A Fire Cider Recipe That Will Boost Your Immunity
Any time I feel under the weather, I make a large batch of fire cider, an immune-boosting tonic of acidic, spicy things like garlic, ginger, horseradish, chiles, and apple cider vinegar, mixed with fresh citrus juice and honey. I take little shots of it throughout the day, letting its healing warmth run through my body.
Kind of like a shrub or a switchel in flavor, fire cider is often relied upon by herbalists to stop flu and cold symptoms in their tracks. Though a quick version can be mixed up overnight, a proper batch of fire cider takes a few weeks to brew.
As we work through daily life doing our best to prevent the spread of the novel coronavirus, a combined effort to practice social distancing means you'll have plenty of time to make a big batch of this fire cider. Or hey, make a quick batch for now and a OG slower batch to freeze for later.
What are the health benefits of fire cider?
The spicy components of the drink aid in decongestion and warm the body, citrus brings immune-boosting vitamin C, while garlic and honey offer antibacterial support. Some believe strongly in the antiviral properties of these ingredients as well, but as much less research has been produced in that area, don't put all your faith in fire cider. The drink will still soothe a sore throat, clear out your sinuses, and warm you to your core.
Though humans have made strong brews with natural ingredients to combat illness for generations, the actual term "fire cider" is widely attributed to herbalist Rosemary Gladstar, who wrote about the mixture in the 1980s. In her 1999 book Rosemary Gladstar's Herbs for the Home Medicine Chest, she recommends making a batch of fire cider as soon as cold and flu season hits (her recipe requires the mixture to rest for three to four weeks to reach utmost potency), and recommends taking a spoonful as soon as symptoms arise.
What goes into making fire cider?
To be honest, I often don't wait weeks to drink my fire cider. Because I consider the brew to be a symptom-soother and not my only form of medicine, I find it to be perfectly potent after an overnight steep.
Though you'll find one below, there's no real "recipe" for the mixture. It's more a matter of what I have on hand and which flavors I want to lean into. More acidic spice? Crank up the amount of freshly grated horseradish. Want it super hot? Double the chiles and add all the seeds. And always add freshly chopped garlic and ginger, lots and lots of it. I don't typically use diced onion, but some swear by it. Then the citrus: for a sweeter slant, orange juice and peel; but the puckery lemon is just as welcome. Turmeric, freshly grated or powdered, and cracked black peppercorns are my favorite additions for a dose of anti-inflammatory agents.
Cram everything into a clean jar and cover with apple cider vinegar. At this point, you could pop the mixture in the fridge and let it sit out overnight.
How to properly brew the cider for weeks
If you're interested in letting your fire cider brew for a few weeks, there are a few things to which you should pay closer attention.
- Make sure your jar has a lid that can create an airtight seal. This is the time for a Mason jar, and not a repurposed salsa jar. Make sure your jar is fresh-out-of-the-dishwasher sanitized.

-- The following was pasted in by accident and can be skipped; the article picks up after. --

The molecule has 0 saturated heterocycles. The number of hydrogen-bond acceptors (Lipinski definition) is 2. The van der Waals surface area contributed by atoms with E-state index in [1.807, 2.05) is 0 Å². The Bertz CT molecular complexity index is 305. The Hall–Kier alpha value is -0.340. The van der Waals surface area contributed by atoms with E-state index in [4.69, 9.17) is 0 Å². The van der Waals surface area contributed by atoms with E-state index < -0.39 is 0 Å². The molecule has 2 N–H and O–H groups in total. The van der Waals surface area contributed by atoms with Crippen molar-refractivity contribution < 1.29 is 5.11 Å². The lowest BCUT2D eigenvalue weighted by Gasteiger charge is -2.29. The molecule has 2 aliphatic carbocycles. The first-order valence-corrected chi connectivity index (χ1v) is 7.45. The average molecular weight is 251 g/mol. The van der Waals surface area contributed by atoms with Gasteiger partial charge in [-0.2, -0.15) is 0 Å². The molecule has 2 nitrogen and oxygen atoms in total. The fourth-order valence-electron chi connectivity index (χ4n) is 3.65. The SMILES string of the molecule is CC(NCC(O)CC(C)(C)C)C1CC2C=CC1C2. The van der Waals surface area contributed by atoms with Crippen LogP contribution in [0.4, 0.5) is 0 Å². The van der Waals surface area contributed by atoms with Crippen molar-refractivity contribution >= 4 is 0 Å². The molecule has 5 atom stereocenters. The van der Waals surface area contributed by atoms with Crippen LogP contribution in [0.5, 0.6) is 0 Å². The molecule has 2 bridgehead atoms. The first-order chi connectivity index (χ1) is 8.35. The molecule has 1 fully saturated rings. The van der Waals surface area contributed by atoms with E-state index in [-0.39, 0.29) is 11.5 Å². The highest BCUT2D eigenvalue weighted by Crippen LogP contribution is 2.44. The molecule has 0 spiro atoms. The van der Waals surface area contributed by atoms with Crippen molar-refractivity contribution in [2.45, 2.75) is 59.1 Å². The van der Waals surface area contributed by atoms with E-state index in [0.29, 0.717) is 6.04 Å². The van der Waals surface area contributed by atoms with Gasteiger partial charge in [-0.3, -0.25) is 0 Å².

- Take extra caution to both pack down the solid ingredients and cover them completely with vinegar.
- Move the jar to a cool, dark area in the kitchen, like a pantry or cabinet. Let the mixture steep, gently shaking the jar once a day, for three weeks.
Fire cider recipe
1/4 cup freshly chopped garlic
1/4 cup freshly chopped ginger
1/4 cup freshly chopped horseradish
2 dried hot chiles, crushed (freshly chopped will also work)
1 Tbsp ground or freshly grated turmeric
1/2 tsp black peppercorns, crushed
1 orange, washed and quartered
1 lemon, washed and quartered
Apple cider vinegar
How to Make It
- In a clean quart-sized jar, combine garlic, ginger, horseradish, chiles, turmeric, and peppercorns. Squeeze orange and lemon into the mixture and add the rinds. Stir well, then press the solids down to firmly pack them.
- Pour in apple cider vinegar until the solids are completely covered (but don't fill the jar to the very brim). If your jar's lid is metal, cover the top of the jar with a square of parchment paper before tightly sealing the lid—metal can react weirdly with vinegar, and no one wants that.
- For quick cider: Transfer the jar to the fridge and let steep at least 12 hours. Use a wooden spoon to press down on solids to extract as much flavor as possible. Pour out about 1 shot of the cider and mix in honey to taste. Take a shot (or a half-shot) every morning, or whenever you're feeling under the weather. Finish within 1 month.
- For OG slow cider: Transfer the jar to a cool, dark area in the kitchen, like a pantry or cabinet. Let the mixture steep, gently shaking the jar once a day for three weeks. Use a wooden spoon to press down on solids to extract as much flavor as possible, then strain out the solids and mix in honey to taste. Discard the solids and transfer the cider to the fridge. Take a shot (or a half-shot) every morning, or whenever you're feeling under the weather. Finish within 1 month.
Note: If the shot is too potent for your palate, try pouring it over ice and topping with a splash of seltzer. Alternatively, make a tea with a shot or two of fire cider by pouring boiling water over it.